Saturday, May 17, 2014

Hop Against Homophobia: Benny's Landscapes

Welcome to the Hop Against Homophobia. The hop promotes awareness concerning homophobia and transphobia and is held in conjunction with the International Day Against Homophobia and Transphobia. Do visit their site, it's well worth your time.

This post is my contribution… and it includes a giveaway. The details of the giveaway follow my post, but the short version is I’m giving away books and a gift card, and I do ship paperbacks overseas.

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I didn’t grow up with gay people in my life, though my Dad was bi and I certainly knew men sexually interacted with other men. He talked frankly about sex and how it was fun but significant, and that finding one’s own gender attractive was just as natural as finding another gender attractive. I could imagine that. It always perplexed me when I ran into people who couldn’t, even though when it came to that kind of fun I was attracted only to boys. So I have Dad to thank for giving me an open mind about sex.

It didn’t occur to me before I married to find out what the future father of my children thought about homosexuality. Among my excuses are that I was really young, young enough to think opinions were shallow and not symptoms of bigger things like, say, intolerance. Besides, I was blithely heterosexual and there was no real need to go there. Or so I thought. Remember, I was young.

My husband’s partners in his medical practice included a doctor I’ll call Alfie. I didn’t know him well, though he seemed nice. We saw him socially once in a while. One day my husband explained there was something not right about Alfie: Alfie was homosexual. I knew what that meant and some things became clearer, such as why Alfie never brought a date for big social events such as Auxiliary Balls and the like. In those days, a man bringing a male partner would have been frowned upon. The reason my husband wanted me to know the reason for his dislike was that Alfie had invited us to his house and, well, hubby kind of needed to show up because the other partners would be there, too. He really didn’t want to go near the gays.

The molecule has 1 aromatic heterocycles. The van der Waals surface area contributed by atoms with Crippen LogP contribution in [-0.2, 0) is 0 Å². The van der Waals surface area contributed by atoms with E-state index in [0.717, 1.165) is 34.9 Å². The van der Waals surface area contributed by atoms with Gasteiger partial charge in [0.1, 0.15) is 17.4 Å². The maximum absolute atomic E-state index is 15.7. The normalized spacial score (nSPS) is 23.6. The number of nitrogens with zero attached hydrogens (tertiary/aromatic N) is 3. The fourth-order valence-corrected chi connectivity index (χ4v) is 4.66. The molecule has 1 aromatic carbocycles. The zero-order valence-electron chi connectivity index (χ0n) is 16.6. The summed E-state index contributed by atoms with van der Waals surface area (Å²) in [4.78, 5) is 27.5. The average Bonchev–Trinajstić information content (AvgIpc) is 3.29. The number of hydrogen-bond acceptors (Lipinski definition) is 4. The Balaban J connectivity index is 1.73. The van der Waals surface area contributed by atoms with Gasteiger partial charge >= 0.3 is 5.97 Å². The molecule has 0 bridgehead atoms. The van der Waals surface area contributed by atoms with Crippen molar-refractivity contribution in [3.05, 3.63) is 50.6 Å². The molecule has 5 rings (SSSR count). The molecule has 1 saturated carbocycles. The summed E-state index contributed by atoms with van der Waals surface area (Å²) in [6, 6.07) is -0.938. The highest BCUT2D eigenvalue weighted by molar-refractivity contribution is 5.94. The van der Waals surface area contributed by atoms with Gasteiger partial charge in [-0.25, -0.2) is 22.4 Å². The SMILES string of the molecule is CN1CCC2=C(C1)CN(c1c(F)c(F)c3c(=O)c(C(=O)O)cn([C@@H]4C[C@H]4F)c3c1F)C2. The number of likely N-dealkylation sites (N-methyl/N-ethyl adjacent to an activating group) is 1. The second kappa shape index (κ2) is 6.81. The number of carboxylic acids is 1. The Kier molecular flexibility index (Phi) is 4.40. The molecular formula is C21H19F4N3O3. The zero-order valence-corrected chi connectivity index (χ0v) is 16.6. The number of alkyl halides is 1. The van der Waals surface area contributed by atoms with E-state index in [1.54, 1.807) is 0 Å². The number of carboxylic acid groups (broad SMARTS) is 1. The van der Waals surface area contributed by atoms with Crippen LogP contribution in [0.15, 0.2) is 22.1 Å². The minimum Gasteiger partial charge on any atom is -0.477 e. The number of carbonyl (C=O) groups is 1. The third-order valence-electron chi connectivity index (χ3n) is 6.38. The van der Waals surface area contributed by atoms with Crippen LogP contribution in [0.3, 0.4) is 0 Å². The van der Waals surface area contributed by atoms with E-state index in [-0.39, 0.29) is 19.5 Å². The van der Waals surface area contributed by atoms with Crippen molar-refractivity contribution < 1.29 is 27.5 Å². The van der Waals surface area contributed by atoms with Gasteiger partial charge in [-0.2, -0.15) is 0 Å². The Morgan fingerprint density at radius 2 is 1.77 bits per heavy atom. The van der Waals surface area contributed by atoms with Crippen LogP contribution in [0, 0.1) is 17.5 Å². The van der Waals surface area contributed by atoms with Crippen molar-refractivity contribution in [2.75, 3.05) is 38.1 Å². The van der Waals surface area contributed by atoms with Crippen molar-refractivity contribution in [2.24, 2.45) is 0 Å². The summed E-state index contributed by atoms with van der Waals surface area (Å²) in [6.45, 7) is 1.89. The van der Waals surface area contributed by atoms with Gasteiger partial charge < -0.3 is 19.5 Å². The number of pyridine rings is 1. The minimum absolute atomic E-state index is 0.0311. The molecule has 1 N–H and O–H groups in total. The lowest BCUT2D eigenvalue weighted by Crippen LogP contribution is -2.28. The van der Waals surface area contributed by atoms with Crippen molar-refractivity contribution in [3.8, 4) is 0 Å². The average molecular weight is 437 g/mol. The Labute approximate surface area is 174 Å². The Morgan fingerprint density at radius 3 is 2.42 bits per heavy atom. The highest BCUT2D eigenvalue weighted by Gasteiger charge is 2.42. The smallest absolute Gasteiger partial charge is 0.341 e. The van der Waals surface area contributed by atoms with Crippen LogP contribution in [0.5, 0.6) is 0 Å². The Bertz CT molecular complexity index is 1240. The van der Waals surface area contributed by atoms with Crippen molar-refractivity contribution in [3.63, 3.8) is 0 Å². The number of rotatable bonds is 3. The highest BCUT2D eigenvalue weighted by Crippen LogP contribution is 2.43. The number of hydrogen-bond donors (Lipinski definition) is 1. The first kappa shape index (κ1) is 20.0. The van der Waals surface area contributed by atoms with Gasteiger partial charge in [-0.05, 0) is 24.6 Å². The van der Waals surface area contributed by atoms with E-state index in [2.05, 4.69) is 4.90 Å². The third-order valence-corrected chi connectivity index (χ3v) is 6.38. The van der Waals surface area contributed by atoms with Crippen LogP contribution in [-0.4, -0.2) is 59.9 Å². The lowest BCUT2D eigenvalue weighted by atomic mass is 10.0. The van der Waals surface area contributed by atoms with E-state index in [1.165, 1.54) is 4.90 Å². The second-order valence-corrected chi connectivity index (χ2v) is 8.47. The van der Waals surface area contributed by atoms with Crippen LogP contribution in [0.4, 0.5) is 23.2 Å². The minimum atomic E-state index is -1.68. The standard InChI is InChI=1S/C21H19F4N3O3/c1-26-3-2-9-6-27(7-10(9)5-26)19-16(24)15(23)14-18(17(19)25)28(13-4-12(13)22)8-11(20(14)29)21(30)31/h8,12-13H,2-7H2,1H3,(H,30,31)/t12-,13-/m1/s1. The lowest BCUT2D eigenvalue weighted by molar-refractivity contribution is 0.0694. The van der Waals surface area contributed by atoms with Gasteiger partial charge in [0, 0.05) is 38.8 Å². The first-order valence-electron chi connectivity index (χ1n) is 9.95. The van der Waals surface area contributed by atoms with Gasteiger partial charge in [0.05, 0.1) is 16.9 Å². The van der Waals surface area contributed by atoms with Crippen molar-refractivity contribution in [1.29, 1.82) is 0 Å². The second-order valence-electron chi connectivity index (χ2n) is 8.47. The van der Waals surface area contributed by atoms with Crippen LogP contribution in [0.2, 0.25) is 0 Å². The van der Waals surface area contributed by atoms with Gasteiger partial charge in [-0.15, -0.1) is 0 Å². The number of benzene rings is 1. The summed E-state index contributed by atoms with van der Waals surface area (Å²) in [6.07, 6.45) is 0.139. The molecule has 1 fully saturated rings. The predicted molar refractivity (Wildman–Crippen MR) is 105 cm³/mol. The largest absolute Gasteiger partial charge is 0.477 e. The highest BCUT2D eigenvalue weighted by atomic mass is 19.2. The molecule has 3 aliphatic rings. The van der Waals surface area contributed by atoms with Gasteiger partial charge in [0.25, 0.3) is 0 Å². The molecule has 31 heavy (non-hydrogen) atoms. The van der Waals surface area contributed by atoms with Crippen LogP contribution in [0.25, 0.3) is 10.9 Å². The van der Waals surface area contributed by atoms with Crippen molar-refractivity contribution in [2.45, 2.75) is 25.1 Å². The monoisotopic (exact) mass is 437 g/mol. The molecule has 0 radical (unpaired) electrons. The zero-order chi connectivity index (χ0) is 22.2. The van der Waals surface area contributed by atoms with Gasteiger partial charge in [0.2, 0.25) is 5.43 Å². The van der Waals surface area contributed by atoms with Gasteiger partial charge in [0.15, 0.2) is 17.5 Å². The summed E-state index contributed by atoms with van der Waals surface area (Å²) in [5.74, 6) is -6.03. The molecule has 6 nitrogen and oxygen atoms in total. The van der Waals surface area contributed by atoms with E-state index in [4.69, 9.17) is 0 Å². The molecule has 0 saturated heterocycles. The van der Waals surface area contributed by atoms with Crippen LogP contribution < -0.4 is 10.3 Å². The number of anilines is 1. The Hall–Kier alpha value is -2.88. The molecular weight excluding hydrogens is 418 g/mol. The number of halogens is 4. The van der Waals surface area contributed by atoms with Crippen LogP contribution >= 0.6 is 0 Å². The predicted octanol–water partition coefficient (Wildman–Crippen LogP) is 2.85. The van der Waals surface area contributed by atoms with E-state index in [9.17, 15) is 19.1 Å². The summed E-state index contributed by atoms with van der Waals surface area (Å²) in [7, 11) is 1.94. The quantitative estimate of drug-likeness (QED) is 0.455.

Not Benny's but looks like his.
And so I went to the party and that’s when I found out about Benny. Benny was Alfie’s partner. Being naturally friendly and curious, I talked to them. Of course I did. They were the hosts and they were interesting. Among other things, I learned they’d been together for over 20 years, which at my young age impressed me enormously. They said they’d be married if that were possible and for the first time it occurred to me that, yeah, why not? They’d bought their house together, and it was decorated throughout with Benny’s work. Benny was an artist. I’d heard my husband belittle his paintings as being expensive but bad. They weren’t bad. They were beautiful. His landscapes were wild and brilliant, painted from open spaces and filled with heart. Alfie and Benny also collected glass art. They traveled. They had fun. I often heard other doctors and their wives snicker about them behind their backs, but I admired them because it was clear they were happy and loved each other. As far as I was concerned, everyone should be so cool.